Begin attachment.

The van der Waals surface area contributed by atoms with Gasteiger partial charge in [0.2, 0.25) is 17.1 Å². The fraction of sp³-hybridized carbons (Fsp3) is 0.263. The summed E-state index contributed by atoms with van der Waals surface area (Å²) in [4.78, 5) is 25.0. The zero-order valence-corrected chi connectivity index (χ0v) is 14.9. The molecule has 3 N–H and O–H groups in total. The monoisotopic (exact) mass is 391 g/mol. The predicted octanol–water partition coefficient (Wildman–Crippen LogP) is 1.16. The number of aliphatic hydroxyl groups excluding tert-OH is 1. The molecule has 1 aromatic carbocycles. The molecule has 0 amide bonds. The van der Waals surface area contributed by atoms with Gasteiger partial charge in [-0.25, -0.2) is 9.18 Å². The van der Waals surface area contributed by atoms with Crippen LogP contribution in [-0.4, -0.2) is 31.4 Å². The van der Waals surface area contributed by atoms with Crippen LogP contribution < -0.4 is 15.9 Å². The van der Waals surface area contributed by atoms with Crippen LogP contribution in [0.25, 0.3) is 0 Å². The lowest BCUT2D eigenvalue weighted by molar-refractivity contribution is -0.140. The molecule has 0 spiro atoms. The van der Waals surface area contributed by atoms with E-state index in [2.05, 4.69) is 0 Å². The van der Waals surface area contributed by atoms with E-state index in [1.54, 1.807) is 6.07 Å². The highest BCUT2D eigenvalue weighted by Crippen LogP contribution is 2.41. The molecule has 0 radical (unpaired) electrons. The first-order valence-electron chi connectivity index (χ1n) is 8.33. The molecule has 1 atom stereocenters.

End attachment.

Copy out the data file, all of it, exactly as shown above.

The van der Waals surface area contributed by atoms with Gasteiger partial charge in [0.2, 0.25) is 17.1 Å². The fraction of sp³-hybridized carbons (Fsp3) is 0.263. The summed E-state index contributed by atoms with van der Waals surface area (Å²) in [4.78, 5) is 25.0. The zero-order valence-corrected chi connectivity index (χ0v) is 14.9. The molecule has 3 N–H and O–H groups in total. The monoisotopic (exact) mass is 391 g/mol. The predicted octanol–water partition coefficient (Wildman–Crippen LogP) is 1.16. The number of aliphatic hydroxyl groups excluding tert-OH is 1. The molecule has 1 aromatic carbocycles. The molecule has 0 amide bonds. The van der Waals surface area contributed by atoms with Gasteiger partial charge in [-0.25, -0.2) is 9.18 Å². The van der Waals surface area contributed by atoms with Crippen LogP contribution in [-0.4, -0.2) is 31.4 Å². The van der Waals surface area contributed by atoms with Crippen LogP contribution < -0.4 is 15.9 Å². The van der Waals surface area contributed by atoms with Crippen LogP contribution in [0.25, 0.3) is 0 Å². The lowest BCUT2D eigenvalue weighted by molar-refractivity contribution is -0.140. The molecule has 0 spiro atoms. The van der Waals surface area contributed by atoms with E-state index in [2.05, 4.69) is 0 Å². The van der Waals surface area contributed by atoms with E-state index in [1.54, 1.807) is 6.07 Å². The highest BCUT2D eigenvalue weighted by Crippen LogP contribution is 2.41. The molecule has 0 radical (unpaired) electrons. The first-order valence-electron chi connectivity index (χ1n) is 8.33. The molecule has 1 atom stereocenters.